Chip said: Persistence and knowing who your audience is – based on your own photographic interests and style of shooting – are absolutely essential as you plan for a successful career as a photographer, filmmaker or media production professional. Our Commercial Photography program is focused on challenging the students to develop their own visual style, develop their understanding of the business side of their future practice and develop a professional body of work and website upon graduation. Our philosophy is that we want our graduates’ websites and work to look like they have already been in the business for five plus years. This is not always possible, but some of our graduates have successfully put together a body of work that is quite impressive and meets this standard. After the hard work and preparation of their portfolios and brand, they need to be persistent and pursue the right venues and clients that match their own aesthetic.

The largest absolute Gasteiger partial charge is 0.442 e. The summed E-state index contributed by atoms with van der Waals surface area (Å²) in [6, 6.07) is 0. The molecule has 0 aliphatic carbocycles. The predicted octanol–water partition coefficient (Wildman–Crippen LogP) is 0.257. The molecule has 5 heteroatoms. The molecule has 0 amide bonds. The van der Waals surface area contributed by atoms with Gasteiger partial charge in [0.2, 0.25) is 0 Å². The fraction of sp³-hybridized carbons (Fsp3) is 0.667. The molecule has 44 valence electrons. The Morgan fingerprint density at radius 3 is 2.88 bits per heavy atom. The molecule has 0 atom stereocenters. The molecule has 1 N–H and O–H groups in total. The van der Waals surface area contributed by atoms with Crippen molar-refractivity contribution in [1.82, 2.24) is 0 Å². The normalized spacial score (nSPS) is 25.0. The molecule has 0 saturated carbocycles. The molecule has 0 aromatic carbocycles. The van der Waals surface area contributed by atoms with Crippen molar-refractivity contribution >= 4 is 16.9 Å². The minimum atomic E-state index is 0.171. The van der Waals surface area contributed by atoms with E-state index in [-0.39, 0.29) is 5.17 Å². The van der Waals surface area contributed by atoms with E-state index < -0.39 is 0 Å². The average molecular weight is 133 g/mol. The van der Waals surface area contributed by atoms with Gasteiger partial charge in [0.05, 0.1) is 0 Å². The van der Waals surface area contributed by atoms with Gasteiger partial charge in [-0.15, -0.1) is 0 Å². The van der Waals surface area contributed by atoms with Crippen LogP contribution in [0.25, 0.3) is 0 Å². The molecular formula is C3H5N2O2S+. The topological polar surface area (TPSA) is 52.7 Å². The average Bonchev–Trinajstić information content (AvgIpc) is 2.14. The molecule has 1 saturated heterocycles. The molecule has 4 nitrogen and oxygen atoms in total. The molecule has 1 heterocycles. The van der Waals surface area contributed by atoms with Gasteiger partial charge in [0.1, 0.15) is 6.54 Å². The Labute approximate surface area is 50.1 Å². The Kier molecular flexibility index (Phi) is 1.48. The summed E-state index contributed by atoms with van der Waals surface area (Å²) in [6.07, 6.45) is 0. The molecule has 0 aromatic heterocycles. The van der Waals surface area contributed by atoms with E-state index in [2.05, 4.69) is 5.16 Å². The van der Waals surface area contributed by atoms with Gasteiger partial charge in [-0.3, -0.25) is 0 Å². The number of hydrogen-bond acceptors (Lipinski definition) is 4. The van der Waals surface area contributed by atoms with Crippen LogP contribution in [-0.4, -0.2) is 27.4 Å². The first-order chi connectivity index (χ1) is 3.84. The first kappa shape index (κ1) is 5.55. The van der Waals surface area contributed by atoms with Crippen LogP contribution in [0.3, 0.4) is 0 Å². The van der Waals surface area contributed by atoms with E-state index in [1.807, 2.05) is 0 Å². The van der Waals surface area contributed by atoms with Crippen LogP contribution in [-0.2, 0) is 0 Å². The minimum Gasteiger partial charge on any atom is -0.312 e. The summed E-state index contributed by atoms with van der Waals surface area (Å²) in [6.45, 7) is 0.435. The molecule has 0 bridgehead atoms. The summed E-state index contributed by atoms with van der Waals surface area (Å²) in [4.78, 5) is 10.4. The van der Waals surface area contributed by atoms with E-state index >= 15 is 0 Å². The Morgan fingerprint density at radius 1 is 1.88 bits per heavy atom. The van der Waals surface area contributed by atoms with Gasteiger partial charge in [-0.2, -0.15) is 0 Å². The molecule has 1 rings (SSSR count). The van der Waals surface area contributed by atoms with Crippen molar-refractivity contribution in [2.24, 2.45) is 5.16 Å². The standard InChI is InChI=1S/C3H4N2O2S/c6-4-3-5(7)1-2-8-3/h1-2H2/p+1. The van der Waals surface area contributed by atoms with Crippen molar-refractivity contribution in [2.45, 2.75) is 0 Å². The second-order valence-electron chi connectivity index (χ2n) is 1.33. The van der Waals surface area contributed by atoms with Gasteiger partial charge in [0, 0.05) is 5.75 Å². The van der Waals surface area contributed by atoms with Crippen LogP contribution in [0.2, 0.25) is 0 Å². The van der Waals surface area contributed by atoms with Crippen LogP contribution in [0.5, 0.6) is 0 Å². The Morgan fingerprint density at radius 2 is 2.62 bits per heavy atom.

We asked: How did you go about incorporating video/motion into your curricula? How has it affected the business?
Chip said: The demand for video driven content is everywhere now. Look at the stats on YouTube viewership and explore how many Fortune 500 companies are using YouTube and other internet driven social media as channels for promoting and broadcasting their brands.
The writing was on the wall ten years ago in regard to our industry; clients were starting to ask still photographers to also produce short promotional videos for them. The release of Canon’s 5D Mark II was a big game changer for still photographers back in 2008-2009. As mentioned, I was hired by the university in 2011 in part to start developing a motion/video curricula for our photography students. It was becoming obvious more than eight years ago that this thing called “video” or “motion” was one more visual communication tool for clients to employ and that still photographers would have to have in their tool kit if they were going to grow their businesses and client lists. Many of today’s clients expect photographers to be able to shoot, edit and produce videos, in addition to still photography. Our students are trained to offer both. Many have primarily concentrated on video production after graduating from our program.